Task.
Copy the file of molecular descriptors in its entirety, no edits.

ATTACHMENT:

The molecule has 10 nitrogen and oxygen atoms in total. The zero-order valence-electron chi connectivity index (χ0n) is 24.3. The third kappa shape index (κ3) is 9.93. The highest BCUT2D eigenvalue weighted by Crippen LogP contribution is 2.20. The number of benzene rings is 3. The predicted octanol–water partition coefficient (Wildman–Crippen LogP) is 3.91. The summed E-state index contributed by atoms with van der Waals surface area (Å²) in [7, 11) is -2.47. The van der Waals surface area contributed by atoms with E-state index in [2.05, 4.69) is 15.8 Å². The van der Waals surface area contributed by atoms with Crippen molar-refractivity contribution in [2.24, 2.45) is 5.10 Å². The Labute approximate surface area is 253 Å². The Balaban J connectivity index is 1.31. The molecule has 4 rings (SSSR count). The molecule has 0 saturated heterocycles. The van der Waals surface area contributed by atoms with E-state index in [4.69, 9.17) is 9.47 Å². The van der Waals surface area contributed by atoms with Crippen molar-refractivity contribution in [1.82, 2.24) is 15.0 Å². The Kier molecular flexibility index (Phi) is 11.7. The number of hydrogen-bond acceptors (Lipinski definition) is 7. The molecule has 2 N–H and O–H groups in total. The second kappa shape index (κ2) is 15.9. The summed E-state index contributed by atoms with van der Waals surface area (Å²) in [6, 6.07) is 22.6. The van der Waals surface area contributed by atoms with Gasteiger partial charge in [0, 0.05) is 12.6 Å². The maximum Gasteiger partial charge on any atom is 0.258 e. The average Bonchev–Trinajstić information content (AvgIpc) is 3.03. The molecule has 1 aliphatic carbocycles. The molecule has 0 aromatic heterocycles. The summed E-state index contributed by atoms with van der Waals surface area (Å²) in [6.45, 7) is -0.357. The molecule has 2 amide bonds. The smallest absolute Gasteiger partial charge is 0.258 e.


The molecule has 10 nitrogen and oxygen atoms in total. The zero-order valence-electron chi connectivity index (χ0n) is 24.3. The third kappa shape index (κ3) is 9.93. The highest BCUT2D eigenvalue weighted by Crippen LogP contribution is 2.20. The number of benzene rings is 3. The predicted octanol–water partition coefficient (Wildman–Crippen LogP) is 3.91. The summed E-state index contributed by atoms with van der Waals surface area (Å²) in [7, 11) is -2.47. The van der Waals surface area contributed by atoms with E-state index in [2.05, 4.69) is 15.8 Å². The van der Waals surface area contributed by atoms with Crippen molar-refractivity contribution in [2.24, 2.45) is 5.10 Å². The Labute approximate surface area is 253 Å². The Balaban J connectivity index is 1.31. The molecule has 4 rings (SSSR count). The molecule has 0 saturated heterocycles. The van der Waals surface area contributed by atoms with E-state index in [4.69, 9.17) is 9.47 Å². The van der Waals surface area contributed by atoms with Crippen molar-refractivity contribution in [1.82, 2.24) is 15.0 Å². The Kier molecular flexibility index (Phi) is 11.7. The number of hydrogen-bond acceptors (Lipinski definition) is 7. The molecule has 2 N–H and O–H groups in total. The second kappa shape index (κ2) is 15.9. The summed E-state index contributed by atoms with van der Waals surface area (Å²) in [6, 6.07) is 22.6. The van der Waals surface area contributed by atoms with Gasteiger partial charge in [0, 0.05) is 12.6 Å². The maximum Gasteiger partial charge on any atom is 0.258 e. The average Bonchev–Trinajstić information content (AvgIpc) is 3.03. The molecule has 1 aliphatic carbocycles. The molecule has 0 aromatic heterocycles. The summed E-state index contributed by atoms with van der Waals surface area (Å²) in [6.45, 7) is -0.357. The molecule has 2 amide bonds. The smallest absolute Gasteiger partial charge is 0.258 e.